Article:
Joan and Sherman Silber had some unexpected houseguests from Israel for the High Holidays this year.
As the number of coronavirus cases in Israel spiked last month to the point where the country now has the highest rate of daily new coronavirus infections per capita in the world, Joan and Sherman’s son David, his wife and seven of their eight children had a decision to make: Stay in Jerusalem and prepare for a second lockdown or go stay with the Silbers in Frontenac, where the Orthodox family would not be within walking distance of a synagogue.
They opted for the latter and say it’s been an extraordinary experience — not only because they are on the other side of the world but also because of the opportunities created by the new constraints.
Basically, their exodus to St. Louis “closed the door on our communal life but opened the door on our family life,” said David. “We had an incredible Rosh Hashanah experience where we had only ourselves to rely upon to get the tunes going and put the meaning to it.”
David Silber grew up in St. Louis and then attended Yale University, which he left in the middle of his studies to move to Israel. He then spent 20 years studying and teaching at a yeshiva in Jerusalem, where he met his wife, Sharonne, who was from Sydney, Australia. David was ordained as a rabbi and later attended law school; he now practices commercial law. Sharonne spends her time raising their children in Ramat Shlomo, a religious settlement in East Jerusalem.
Israel had already been through a lockdown in March and April and by June, had among the lowest case rates in the world. The country then reopened. By September, Israel had a surge in cases and was nearing the High Holidays, when there are typically large gatherings throughout the country. The country is now the first in the developed world to reenter a lockdown.
As David put it, “World Series champs to the cellar dwellers.”
He attributes it to the fact that Israel is good at fighting wars — but “only short wars.”
On Sept. 16, two days before Rosh Hashanah, the family debated whether to take a flight six hours later.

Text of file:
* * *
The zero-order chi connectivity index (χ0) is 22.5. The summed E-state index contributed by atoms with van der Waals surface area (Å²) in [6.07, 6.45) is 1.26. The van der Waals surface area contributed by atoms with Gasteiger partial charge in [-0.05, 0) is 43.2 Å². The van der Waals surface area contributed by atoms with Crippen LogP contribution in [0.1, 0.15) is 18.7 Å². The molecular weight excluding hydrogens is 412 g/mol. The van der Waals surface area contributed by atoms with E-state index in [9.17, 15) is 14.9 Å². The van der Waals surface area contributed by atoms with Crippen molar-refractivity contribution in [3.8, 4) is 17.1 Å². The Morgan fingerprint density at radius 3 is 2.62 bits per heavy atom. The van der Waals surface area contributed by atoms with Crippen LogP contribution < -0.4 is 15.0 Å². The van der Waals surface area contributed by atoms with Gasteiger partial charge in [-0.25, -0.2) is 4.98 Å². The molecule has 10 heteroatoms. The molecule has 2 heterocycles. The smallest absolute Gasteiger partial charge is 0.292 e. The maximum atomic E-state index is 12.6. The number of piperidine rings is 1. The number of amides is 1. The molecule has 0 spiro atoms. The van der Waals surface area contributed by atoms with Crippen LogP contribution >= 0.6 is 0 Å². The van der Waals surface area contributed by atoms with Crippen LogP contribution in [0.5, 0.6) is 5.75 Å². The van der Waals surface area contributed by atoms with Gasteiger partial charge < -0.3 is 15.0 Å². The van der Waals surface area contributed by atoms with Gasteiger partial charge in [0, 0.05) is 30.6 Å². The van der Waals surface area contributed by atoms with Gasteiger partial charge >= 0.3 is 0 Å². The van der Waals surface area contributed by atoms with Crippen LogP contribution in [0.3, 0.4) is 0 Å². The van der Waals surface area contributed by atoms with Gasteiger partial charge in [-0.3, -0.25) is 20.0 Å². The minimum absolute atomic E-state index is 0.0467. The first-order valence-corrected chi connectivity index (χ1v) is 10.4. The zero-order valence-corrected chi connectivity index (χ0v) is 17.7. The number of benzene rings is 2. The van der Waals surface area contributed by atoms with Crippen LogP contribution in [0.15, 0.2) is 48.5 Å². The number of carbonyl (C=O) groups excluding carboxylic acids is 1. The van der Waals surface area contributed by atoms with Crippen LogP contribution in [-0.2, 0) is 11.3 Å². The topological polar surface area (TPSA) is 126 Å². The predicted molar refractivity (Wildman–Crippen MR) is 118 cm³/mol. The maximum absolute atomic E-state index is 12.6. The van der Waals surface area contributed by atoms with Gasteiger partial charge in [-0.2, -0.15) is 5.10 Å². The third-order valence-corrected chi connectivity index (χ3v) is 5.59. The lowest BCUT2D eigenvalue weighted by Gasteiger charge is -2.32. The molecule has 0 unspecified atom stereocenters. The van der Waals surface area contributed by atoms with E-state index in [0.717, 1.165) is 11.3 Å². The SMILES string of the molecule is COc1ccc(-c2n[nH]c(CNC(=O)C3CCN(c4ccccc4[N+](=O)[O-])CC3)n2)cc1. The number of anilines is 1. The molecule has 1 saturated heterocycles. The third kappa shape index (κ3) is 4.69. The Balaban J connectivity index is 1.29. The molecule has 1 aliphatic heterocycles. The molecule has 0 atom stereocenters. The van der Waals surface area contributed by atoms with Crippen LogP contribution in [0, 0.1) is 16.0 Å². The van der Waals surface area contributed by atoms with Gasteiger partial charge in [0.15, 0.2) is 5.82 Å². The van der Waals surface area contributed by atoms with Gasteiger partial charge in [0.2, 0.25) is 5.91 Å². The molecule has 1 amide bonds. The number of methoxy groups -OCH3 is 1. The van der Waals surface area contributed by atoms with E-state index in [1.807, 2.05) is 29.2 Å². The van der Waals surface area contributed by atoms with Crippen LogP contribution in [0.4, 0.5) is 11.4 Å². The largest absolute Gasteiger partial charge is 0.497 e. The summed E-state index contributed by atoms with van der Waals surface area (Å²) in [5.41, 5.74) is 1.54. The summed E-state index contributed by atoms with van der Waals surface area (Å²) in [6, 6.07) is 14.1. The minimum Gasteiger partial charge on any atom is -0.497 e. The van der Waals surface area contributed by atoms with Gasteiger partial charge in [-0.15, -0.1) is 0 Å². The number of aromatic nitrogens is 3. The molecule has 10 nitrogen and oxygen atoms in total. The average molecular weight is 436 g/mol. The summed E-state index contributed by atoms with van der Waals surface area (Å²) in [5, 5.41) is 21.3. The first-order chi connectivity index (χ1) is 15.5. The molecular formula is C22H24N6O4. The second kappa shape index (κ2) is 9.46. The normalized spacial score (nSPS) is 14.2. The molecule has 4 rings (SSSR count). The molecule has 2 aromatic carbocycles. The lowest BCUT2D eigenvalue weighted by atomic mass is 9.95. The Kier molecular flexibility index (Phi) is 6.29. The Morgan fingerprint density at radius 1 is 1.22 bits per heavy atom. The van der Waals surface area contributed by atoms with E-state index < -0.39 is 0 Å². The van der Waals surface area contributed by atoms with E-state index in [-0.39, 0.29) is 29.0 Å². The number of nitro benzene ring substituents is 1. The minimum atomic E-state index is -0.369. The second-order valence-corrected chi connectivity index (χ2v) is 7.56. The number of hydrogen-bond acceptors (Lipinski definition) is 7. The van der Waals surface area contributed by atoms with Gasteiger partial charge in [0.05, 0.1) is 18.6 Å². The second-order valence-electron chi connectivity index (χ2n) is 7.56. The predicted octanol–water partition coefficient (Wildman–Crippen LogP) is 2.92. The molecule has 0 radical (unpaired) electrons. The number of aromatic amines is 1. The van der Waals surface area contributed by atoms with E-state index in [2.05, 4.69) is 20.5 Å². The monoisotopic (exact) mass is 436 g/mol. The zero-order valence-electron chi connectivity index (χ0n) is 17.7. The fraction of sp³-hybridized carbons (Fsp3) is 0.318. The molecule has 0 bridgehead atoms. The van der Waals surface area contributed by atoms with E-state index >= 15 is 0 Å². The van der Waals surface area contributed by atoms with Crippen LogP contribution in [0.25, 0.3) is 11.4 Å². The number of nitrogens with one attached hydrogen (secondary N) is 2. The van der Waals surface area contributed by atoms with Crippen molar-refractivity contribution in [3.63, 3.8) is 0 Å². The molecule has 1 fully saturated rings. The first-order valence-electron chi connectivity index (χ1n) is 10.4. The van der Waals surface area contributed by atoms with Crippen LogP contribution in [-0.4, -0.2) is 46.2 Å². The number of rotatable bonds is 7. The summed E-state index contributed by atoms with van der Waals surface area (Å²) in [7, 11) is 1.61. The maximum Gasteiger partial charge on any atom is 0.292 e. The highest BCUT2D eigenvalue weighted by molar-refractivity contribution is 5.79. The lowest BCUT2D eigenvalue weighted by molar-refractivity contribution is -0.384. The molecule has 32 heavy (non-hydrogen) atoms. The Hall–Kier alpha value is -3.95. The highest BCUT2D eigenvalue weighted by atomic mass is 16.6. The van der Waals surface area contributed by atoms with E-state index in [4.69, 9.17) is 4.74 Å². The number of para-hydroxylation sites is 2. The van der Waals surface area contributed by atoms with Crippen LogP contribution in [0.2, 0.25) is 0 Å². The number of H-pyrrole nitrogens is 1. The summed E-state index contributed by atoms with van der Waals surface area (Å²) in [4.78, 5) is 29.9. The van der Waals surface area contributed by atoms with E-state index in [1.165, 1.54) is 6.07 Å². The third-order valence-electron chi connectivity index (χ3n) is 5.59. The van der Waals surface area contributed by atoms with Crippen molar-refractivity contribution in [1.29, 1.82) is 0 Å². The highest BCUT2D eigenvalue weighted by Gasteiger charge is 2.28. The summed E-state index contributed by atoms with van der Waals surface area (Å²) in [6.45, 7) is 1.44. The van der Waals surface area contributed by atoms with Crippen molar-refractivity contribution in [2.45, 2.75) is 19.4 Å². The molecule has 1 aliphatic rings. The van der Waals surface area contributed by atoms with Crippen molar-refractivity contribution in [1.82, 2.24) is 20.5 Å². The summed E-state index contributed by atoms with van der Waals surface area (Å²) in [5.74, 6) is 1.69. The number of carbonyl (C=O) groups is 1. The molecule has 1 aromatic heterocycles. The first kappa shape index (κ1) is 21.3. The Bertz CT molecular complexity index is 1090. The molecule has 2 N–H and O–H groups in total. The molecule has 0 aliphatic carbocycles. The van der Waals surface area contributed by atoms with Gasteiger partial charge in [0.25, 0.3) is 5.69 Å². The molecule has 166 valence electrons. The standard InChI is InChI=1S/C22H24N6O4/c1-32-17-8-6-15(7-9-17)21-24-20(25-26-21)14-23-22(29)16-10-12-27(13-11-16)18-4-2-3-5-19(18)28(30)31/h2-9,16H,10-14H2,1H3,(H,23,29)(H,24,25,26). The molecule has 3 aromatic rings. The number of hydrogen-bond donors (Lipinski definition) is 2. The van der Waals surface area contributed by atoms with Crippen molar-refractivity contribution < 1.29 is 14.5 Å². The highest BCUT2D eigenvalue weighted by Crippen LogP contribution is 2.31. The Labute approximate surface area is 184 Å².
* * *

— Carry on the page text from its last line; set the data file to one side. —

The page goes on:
That night, Ben Gurion Airport, usually flooded with people before the High Holidays, was empty.
When they arrived in St. Louis, they immediately headed to the basement at the Silbers’ home and quarantined there for the next two weeks, during which they each took two COVID tests.
“We didn’t know how Rosh Hashanah and Yom Kippur were going to go for us because if we had stayed in Israel, we would have a minyan, a shul and everything. Maybe we wouldn’t daven in a big shul with 300 people, but we would still have a minyan,” said Chaim, 17. “But it was really nice to have family time.”
Nomi, 18, said she and her siblings were worried what the High Holidays would be like in St. Louis because in Israel, the “High Holidays are really special.”
But rather than go to synagogue, they sat around discussing what the prayers meant to them, which proved impactful.
“It was an opportunity for us to do something different and be together in a new kind of way,” said Sharonne. “Normally we would never have dreamed of leaving during Rosh Hashanah, but God is everywhere, and wherever you go, you bring him with you in your heart, and we had the opportunity to have a really special time here.”
On Rosh Hashanah, David walked out into an island in the middle of his parents’ street and started to below the shofar. About seven or eight people came outside.
“We had an incredible experience; they had an incredible experience, and the point is this never would have happened on Frontenac Woods Lane. Hadn’t happened before. Probably won’t happen again, and so that’s a door that COVID opened,” he said. “Tons of doors have been opening in our relationships here. With nine people here, it comes out to 36 relationships and the door is now open in all 36 of those relationships.”
In essence, his approach is, “If you see it as, ‘Oh, look at all the doors that are closing,’ you can put up with it for a few days, but when it starts to really set in that this is the way of life, then you just rebel, but like many things in life, it closes some doors and opens others.”
After two weeks of quarantine, the family could also freely open the doors at Joan and Sherman’s home. And then they started to build a new shelter: a sukkah, in which they ate meals. Some of them slept in the hut, as is the tradition in the Orthodox community.
Joan, a member of the national board of the American Jewish Committee and a Light trustee, hadn’t hosted her son’s family in five years.
“It’s been really a joy to have them here — a lot of work, but it’s been a real treat,” she said.
“I know a lot of friends whose children and grandchildren are either in town or far away, and they are not able to see them, so for them to be willing to come and do that quarantine — and now we’re able to hug and move around like normal.”